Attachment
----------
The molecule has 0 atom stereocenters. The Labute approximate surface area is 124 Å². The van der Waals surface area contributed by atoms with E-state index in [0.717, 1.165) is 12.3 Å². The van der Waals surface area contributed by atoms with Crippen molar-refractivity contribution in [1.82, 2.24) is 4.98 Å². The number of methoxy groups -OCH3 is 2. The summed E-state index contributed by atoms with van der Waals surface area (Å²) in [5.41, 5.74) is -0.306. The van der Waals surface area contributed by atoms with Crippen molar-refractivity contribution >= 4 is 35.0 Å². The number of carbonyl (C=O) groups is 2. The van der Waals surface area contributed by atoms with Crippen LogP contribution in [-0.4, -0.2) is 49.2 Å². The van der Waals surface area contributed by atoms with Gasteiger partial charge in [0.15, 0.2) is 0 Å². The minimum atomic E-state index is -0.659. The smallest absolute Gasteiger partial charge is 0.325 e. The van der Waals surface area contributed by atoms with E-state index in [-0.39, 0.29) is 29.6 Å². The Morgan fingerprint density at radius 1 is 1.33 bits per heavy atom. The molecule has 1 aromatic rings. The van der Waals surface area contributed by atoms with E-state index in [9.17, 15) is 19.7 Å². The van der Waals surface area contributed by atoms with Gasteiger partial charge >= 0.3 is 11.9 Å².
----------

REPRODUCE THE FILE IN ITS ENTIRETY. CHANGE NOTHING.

The molecule has 0 atom stereocenters. The Labute approximate surface area is 124 Å². The van der Waals surface area contributed by atoms with E-state index in [0.717, 1.165) is 12.3 Å². The van der Waals surface area contributed by atoms with Crippen molar-refractivity contribution in [1.82, 2.24) is 4.98 Å². The number of methoxy groups -OCH3 is 2. The summed E-state index contributed by atoms with van der Waals surface area (Å²) in [5.41, 5.74) is -0.306. The van der Waals surface area contributed by atoms with Crippen molar-refractivity contribution >= 4 is 35.0 Å². The number of carbonyl (C=O) groups is 2. The van der Waals surface area contributed by atoms with Crippen LogP contribution in [-0.4, -0.2) is 49.2 Å². The van der Waals surface area contributed by atoms with Gasteiger partial charge in [0.15, 0.2) is 0 Å². The minimum atomic E-state index is -0.659. The smallest absolute Gasteiger partial charge is 0.325 e. The van der Waals surface area contributed by atoms with E-state index in [-0.39, 0.29) is 29.6 Å². The Morgan fingerprint density at radius 1 is 1.33 bits per heavy atom. The molecule has 1 aromatic rings. The van der Waals surface area contributed by atoms with E-state index in [9.17, 15) is 19.7 Å². The van der Waals surface area contributed by atoms with Gasteiger partial charge >= 0.3 is 11.9 Å².